It's when everybody agrees that we're all in big trouble.....because you get a big clump of people together all being wrong in the same way at the same time - oh jesus. Lemmings off a cliff. Example - dot.com stock bubble. When you've got everybody from Alan Greenspan to grandmothers in Des Moines agreeing that internet stocks should cost lots and lots of money because they're going to have explosive growth and make everybody rich, rich, rich - this is a sure sign that everybody is running off a cliff together and that you will hear the screaming plunge into oblivion sooner or later. If everyone in America thinks Scott Petersen killed Laci Petersen - then he didn't. If everybody's convinced that low-carb diets are the key to miracle weight loss - then they aren't. And so on. Widespread agreement violates the law of averages and means that individuals are falling down in fulfilling their sacred societal duty to be wrong in their own particular god-given way. This is shameful and appalling, this kind of dereliction of duty, but we all fall prey to it from time to time - take a vacation from being ourselves and our natural tendency toward violent disagreement and we occasionally get swept up in being agreeable. This is tragic, but it happens.

The other very bad sign is when you find any particular group sharing a similar opinion that is very happy. Excessive happiness on anyone's part is a very bad sign. It means there is a backlash to come. Nobody should be happy in an optimally functioning society.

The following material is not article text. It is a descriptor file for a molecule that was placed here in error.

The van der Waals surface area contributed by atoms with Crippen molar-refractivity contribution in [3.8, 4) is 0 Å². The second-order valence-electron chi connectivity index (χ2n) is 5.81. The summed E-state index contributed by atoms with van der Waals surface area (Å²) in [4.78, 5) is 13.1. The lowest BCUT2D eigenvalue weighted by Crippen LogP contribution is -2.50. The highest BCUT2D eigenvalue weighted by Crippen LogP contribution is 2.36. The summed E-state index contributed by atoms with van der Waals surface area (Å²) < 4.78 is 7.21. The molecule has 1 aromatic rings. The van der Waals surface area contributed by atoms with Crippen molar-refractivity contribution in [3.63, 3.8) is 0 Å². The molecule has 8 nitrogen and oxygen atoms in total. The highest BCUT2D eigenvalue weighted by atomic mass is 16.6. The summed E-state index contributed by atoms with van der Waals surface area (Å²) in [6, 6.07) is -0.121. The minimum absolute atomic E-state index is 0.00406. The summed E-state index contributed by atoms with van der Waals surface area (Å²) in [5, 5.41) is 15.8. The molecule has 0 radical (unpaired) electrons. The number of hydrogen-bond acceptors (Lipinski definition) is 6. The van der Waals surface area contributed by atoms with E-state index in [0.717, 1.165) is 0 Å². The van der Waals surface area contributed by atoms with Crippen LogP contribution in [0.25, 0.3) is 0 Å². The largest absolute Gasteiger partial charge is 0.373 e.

Let's take an example. I was happy during the Clinton administration. This was a bad sign. It meant that soon there would be a massive backlash and everything I was happy about, including my personal life, would soon take a drastic turn for the worse. Everything did take a drastic turn for the worse, including my personal life. All because I was happy! I am exaggerating a bit here for effect - oh no wait a minute, I'm not - but the principle is true. If liberals are happy - not a good sign. If conservatives are happy - not a good sign. If religious folks are happy - not a good sign. If secular humanists are happy - not a good sign. If rich people are happy - bad. If poor people are happy - bad. Gonna cause big problems later. Because whatever is making them happy is not the average - or they wouldn't be happy. Now it is impossible to make everybody unhappy all the time, some happiness is going to creep in here and there no matter what you, as a government of Annoying Other Wrong People do, but maximum unhappiness is the ideal US government strives for - and by and large it does a pretty good job.

Drug policy in America actually illustrates all these points - Average Answer, Maximum Unhappiness, Lemmings Over A Cliff and Some People Are Too Happy.

But to understand what's actually driving drug policy, we have to understand a little more about human lemmings and how it would be possible for everybody to agree on a wrong answer in the first place. What happened to all that violent disagreement that was supposed to lead to an Optimum Society? Huh? Well, what happened to it? Huh? Why aren't there more fistfights on Capitol Hill about raves, acid, tripping, and the benefits and disadvantages of Psilocybin mushrooms? What's up with the lack of fistfights and all this focus on 'terrorism' and 'national security'? Where are the priorities?

In the interests of science, we'll address this vital topic next.

 

The perils and benefits of widespread agreement...